By Jacque Gage
JOPLIN, Mo. —
Disclaimer No. 1: I am related to the author of the book I’m about to review. The author is my first cousin by marriage. Disclaimer No. 2: Though related, I have never met the author. Disclaimer No. 3: I began this process with an admitted bias against self-published works.
“Not What She Seems,” by Victorine Lieske, was originally self-published for the Kindle through Amazon.com. Through family, I had heard about this book being published, but promptly put it out of my mind both because of my admitted bias against self-published works, and the fact I didn’t own a Kindle.
Just recently, however, I found out this book has been on the New York Times best-seller list in the e-book category for several weeks, and has been published in a print version. That made me think perhaps there was something to this book after all.
So, when the copy ordered for the library hadn’t come in by my vacation last week, I broke down and downloaded it to a Kindle app on my iPad. The Joplin Public Library has downloadable e-books (but not for Kindles) through its catalog. Just do a search for “Overdrive.”
“Not What She Seems” is just that -- not what it seems. I would have to classify it as a cozy murder mystery romance filled with characters that were all not what they seemed.
Though the book is a predictable, sometimes stretch-of-the-imagination story, it was one that I enjoyed for the take-me-away-from-everything aspect.
Billionaire Steven Ashton wants to avoid people wishing to use him only for his money, and escapes to a small Nebraskan town using an alias. Recognized by a small-time thief, a plot is set in motion for Ashton to be robbed of hundreds of thousands of his billions. Emily, the thief’s less-than-willing accomplice, is burdened by her own shadowy past and feels compelled to agree to the plan.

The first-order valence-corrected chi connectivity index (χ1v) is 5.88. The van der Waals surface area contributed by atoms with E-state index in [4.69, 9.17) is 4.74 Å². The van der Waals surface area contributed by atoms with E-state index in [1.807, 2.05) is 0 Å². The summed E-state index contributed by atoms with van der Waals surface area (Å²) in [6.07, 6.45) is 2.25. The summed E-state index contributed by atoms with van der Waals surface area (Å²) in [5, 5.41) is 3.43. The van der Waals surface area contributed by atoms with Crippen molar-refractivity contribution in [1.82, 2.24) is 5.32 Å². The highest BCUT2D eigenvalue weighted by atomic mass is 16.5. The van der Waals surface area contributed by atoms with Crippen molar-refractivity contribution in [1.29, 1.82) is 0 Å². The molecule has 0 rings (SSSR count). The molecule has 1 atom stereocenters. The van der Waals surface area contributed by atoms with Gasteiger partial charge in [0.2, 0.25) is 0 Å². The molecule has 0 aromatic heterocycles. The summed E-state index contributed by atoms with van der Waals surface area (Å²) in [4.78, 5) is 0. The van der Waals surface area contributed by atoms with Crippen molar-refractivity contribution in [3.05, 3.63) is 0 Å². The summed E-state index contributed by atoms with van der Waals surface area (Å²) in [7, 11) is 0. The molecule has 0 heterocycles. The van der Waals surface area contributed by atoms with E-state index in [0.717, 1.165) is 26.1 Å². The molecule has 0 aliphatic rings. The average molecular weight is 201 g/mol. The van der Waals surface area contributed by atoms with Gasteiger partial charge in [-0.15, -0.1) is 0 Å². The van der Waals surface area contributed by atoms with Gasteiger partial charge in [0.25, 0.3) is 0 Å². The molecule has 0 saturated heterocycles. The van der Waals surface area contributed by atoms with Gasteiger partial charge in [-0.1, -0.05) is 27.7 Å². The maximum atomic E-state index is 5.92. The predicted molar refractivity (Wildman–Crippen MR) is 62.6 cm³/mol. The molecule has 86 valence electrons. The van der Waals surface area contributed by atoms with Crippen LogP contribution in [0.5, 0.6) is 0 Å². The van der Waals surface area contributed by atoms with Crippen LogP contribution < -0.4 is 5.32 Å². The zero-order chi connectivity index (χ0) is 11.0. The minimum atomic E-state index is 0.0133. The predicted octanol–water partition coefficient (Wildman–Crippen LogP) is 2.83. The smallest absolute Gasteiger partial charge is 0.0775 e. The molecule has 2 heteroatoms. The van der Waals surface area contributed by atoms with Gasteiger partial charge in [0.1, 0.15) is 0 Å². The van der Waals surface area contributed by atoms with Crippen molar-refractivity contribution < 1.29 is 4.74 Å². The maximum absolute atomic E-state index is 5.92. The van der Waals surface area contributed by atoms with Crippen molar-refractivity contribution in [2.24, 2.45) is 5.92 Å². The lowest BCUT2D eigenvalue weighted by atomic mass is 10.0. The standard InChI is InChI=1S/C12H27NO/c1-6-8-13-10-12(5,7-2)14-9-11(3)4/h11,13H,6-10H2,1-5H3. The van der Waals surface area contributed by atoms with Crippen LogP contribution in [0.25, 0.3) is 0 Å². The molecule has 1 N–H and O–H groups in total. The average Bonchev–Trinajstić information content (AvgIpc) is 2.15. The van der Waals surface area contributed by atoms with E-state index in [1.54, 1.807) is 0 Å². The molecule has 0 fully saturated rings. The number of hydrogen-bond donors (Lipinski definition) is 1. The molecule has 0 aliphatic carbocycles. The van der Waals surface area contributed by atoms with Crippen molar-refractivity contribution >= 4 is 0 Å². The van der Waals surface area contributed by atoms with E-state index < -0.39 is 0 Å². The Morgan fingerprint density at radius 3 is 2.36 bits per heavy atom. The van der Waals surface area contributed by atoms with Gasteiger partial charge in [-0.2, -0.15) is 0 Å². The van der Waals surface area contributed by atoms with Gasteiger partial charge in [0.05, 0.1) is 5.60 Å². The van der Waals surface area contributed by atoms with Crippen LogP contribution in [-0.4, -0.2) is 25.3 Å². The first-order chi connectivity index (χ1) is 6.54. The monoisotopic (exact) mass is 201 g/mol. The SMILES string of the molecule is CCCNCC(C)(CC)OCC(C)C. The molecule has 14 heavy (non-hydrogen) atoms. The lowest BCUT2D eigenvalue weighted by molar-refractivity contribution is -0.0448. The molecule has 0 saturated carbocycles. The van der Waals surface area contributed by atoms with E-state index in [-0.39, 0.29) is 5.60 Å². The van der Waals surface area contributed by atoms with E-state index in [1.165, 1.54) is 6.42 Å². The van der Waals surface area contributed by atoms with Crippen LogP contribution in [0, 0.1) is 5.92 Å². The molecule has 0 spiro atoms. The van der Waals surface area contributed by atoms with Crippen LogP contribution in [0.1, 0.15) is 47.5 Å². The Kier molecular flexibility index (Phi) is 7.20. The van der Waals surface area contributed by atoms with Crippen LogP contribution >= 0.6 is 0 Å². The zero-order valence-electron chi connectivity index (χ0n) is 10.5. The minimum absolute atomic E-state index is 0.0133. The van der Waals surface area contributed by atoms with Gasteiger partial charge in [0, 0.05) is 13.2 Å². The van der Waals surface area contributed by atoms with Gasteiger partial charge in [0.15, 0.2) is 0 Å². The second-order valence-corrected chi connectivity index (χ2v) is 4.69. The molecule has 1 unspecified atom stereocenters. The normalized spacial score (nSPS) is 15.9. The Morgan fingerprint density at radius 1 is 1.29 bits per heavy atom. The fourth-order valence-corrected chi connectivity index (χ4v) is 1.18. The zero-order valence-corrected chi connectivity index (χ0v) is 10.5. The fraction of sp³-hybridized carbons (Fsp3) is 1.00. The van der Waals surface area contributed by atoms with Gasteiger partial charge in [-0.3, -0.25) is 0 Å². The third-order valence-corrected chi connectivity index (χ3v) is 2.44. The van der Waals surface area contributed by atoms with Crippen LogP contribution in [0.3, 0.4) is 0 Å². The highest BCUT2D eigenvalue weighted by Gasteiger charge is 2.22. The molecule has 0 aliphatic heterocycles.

Although Emily agrees to try to bilk Ashton out of the money, her real desire in life is to try to get away from Richard, the thief, who whisked her away from her hometown where she would have faced charges for murdering her husband.
The plot thickens as Ashton begins to fall for Emily and ends up taking her back to her hometown to clear her name in her husband’s death. (OK, so this part calls for a stretch of the imagination that he would fall for her so quickly, but remember, I’m reading it to get away from it all.)
No one in the hometown turns out to be what or whom we are led to believe they are. There are twists and red herrings throughout the book, and I did not figure it out until the end.
The book’s downfall, however, is its ending. The last few pages of the book have details that don’t seem to fit and don’t seem to matter. I even went back and reread the last chapter several times to see what I’d missed and why some things didn’t make sense. The murder is solved, everything is wrapped up rather neatly, and then the book ends. Period. It just stops. I found that dissatisfying and irritating.
A quick read that is free from explicit language or sex, “Not What She Seems” is available in Kindle format from Amazon for 99 cents. A print version from Amazon will cost you $14.95. Or, once it arrives at Joplin Public Library, you can enjoy it for free.
Jacque Gage is the director of the Joplin Public Library.